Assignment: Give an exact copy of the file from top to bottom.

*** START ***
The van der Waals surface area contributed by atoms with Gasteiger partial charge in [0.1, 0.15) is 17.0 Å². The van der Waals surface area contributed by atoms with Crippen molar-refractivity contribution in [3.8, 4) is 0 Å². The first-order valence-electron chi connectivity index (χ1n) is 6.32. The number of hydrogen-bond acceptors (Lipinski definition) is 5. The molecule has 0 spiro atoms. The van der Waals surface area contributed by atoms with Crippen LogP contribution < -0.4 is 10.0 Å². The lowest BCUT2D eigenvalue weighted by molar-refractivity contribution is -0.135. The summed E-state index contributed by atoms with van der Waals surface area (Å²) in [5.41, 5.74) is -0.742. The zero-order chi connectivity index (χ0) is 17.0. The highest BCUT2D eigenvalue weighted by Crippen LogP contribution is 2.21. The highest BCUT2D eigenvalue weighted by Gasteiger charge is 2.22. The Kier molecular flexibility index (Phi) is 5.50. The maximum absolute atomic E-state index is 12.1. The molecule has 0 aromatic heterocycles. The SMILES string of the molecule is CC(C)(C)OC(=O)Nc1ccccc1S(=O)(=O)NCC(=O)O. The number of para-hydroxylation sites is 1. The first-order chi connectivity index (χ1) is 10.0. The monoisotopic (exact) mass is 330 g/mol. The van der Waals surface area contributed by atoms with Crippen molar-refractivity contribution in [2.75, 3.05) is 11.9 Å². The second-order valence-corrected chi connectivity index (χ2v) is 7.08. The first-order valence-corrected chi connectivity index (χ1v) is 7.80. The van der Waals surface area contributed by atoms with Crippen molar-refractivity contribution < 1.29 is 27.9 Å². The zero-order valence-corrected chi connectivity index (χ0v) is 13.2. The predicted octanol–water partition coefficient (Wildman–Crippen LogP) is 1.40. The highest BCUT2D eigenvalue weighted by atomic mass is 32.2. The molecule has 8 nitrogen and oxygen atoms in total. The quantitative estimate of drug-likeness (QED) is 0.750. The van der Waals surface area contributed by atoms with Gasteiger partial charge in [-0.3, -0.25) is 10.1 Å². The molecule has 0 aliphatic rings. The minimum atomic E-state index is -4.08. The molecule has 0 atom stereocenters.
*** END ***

The van der Waals surface area contributed by atoms with Gasteiger partial charge in [0.1, 0.15) is 17.0 Å². The van der Waals surface area contributed by atoms with Crippen molar-refractivity contribution in [3.8, 4) is 0 Å². The first-order valence-electron chi connectivity index (χ1n) is 6.32. The number of hydrogen-bond acceptors (Lipinski definition) is 5. The molecule has 0 spiro atoms. The van der Waals surface area contributed by atoms with Crippen LogP contribution < -0.4 is 10.0 Å². The lowest BCUT2D eigenvalue weighted by molar-refractivity contribution is -0.135. The summed E-state index contributed by atoms with van der Waals surface area (Å²) in [5.41, 5.74) is -0.742. The zero-order chi connectivity index (χ0) is 17.0. The highest BCUT2D eigenvalue weighted by Crippen LogP contribution is 2.21. The highest BCUT2D eigenvalue weighted by Gasteiger charge is 2.22. The Kier molecular flexibility index (Phi) is 5.50. The maximum absolute atomic E-state index is 12.1. The molecule has 0 aromatic heterocycles. The SMILES string of the molecule is CC(C)(C)OC(=O)Nc1ccccc1S(=O)(=O)NCC(=O)O. The number of para-hydroxylation sites is 1. The first-order chi connectivity index (χ1) is 10.0. The monoisotopic (exact) mass is 330 g/mol. The van der Waals surface area contributed by atoms with Crippen molar-refractivity contribution in [2.75, 3.05) is 11.9 Å². The second-order valence-corrected chi connectivity index (χ2v) is 7.08. The first-order valence-corrected chi connectivity index (χ1v) is 7.80. The van der Waals surface area contributed by atoms with Crippen molar-refractivity contribution < 1.29 is 27.9 Å². The zero-order valence-corrected chi connectivity index (χ0v) is 13.2. The predicted octanol–water partition coefficient (Wildman–Crippen LogP) is 1.40. The highest BCUT2D eigenvalue weighted by atomic mass is 32.2. The molecule has 8 nitrogen and oxygen atoms in total. The quantitative estimate of drug-likeness (QED) is 0.750. The van der Waals surface area contributed by atoms with Gasteiger partial charge in [-0.3, -0.25) is 10.1 Å². The molecule has 0 aliphatic rings. The minimum atomic E-state index is -4.08. The molecule has 0 atom stereocenters.